Album opener “HOTFOOT” is the closest Woodhead gets to replicating the frenetic live energy of the afterhours events he arose from – a raging storm of digital screams, cymbal crashes and skittering techno rhythms.
“I would love for Doldrums to sound like the house band at the Montreal weird loft party. That’s all I care about.”
In the ten years since Swedish sisters Klara and Johanna Söderberg started First Aid Kit, they have been going non-stop. The indie-folk duo got their start when their cover of Fleet Foxes’ “Tiger Mountain Peasant Song” went viral, and have since released four albums, won five Swedish Grammis awards, and brought two of their idols to tears on live television. Following a brief hiatus, and four years after their last record, Stay Gold, First Aid Kit is back with Ruins, a raw account of losing love and finding yourself. In the middle of a North American tour, Georgie talked to Klara and Johanna about the new album and what brought them to Ruins. G—You’ve said in past interviews that Stay Gold was a more put-together, polished kind of album, and Ruins is a lot rawer. What caused that shift? JS—The production of Stay Gold is very lush and elegant, and I think that’s what we wanted at the time. But we started longing for this rawness, this almost lo-fi aspect that we had on our first records. [For Ruins]…our attitude was that everything doesn’t have to be perfect. If we sing a bum note or there’s a little crack
Charlotte Cardin is on track to having her biggest year yet. The electro jazz-pop singer has been nominated for Songwriter of the Year and Breakthrough Artist of the Year at next month’s Juno Awards. Along the way, she has performed at Osheaga—an experience she calls “surreal”, having attended for years growing up in Montréal—and Festival d’été de Québec where she opened for Sting and Peter Gabriel. More recently, she has been touring behind her EPs Big Boy (Cult Nation Records, 2016) and Main Girl (Sony Music, 2017). Through this past September and October, she supported Nick Murphy (formerly Chet Faker), and she’s been on tour with BØRNS since January. This spring, Cardin will headline her own dates. Prior to her full-time career in music, Cardin modelled in fashion which afforded her pocket money and freedom to work on her art. She also competed on the first season of La Voix, a francophone Canadian version of The Voice. But being on television, like modelling, was never her passion. “I never really felt that much pressure when I was on TV. For me, there’s something a lot more real about what I’m doing right now.” She feels more pressure performing her own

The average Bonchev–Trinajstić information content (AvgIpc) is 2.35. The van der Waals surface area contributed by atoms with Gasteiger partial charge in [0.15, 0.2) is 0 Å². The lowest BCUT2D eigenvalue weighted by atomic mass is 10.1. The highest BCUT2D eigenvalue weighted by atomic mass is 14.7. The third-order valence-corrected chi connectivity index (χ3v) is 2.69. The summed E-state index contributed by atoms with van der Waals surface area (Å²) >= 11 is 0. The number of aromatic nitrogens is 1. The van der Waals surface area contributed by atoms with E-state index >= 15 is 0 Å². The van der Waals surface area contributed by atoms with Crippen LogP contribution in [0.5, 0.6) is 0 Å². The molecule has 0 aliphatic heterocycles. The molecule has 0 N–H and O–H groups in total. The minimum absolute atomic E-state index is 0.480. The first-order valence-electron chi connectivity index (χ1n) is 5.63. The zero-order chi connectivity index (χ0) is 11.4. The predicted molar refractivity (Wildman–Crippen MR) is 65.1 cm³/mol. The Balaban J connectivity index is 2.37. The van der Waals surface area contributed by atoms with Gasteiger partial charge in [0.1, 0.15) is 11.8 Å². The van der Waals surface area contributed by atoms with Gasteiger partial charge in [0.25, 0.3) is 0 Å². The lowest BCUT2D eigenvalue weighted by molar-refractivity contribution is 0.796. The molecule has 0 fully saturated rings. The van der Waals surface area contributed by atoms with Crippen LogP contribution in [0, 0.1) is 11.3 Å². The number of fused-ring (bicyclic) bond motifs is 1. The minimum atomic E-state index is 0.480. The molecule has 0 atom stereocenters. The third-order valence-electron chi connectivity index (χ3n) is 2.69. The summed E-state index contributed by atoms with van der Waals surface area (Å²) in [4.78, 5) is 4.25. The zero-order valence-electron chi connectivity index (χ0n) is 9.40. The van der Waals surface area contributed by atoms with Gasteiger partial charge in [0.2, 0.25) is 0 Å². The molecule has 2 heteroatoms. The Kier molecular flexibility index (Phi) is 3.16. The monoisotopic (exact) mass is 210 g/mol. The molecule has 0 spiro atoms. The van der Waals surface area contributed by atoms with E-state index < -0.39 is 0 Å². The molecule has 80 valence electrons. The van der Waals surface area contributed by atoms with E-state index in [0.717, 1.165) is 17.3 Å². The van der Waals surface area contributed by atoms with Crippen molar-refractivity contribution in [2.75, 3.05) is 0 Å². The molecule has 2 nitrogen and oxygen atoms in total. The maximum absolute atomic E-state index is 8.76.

Garland Jeffreys’ album, 14 Steps to Harlem, grew out of a soulful period of retrospection late in the artist’s life and career. As a veteran songwriter, Jeffreys started writing provocative, ahead-of-its- time, genre-bending songs in the early 1970s, with lyrics focused on everything from relationships to racial diversity to political turmoil. Now in his seventies, the New York musician is looking back on his life with an album that takes on bold topics and includes a title track inspired by his turbulent relationship with his father. Jefferys spoke with Georgie about his latest release, his relationship with Lou Reed and his somewhat unconventional approach to songwriting. Georgie—14 Steps to Harlem is a great album. Garland Jeffreys—Thank you. I’m very proud of the record. I took some chances in recording it but had confidence that it could be something special. You don’t know a record is good or bad until it’s done – then you know. I worked on the album with my co-producer, James Maddock, who’s a great artist in his own right. G—The title track, “14 Steps to Harlem”, stood out to me. I read that it was written with your father in mind. Did the experience of writing about your dad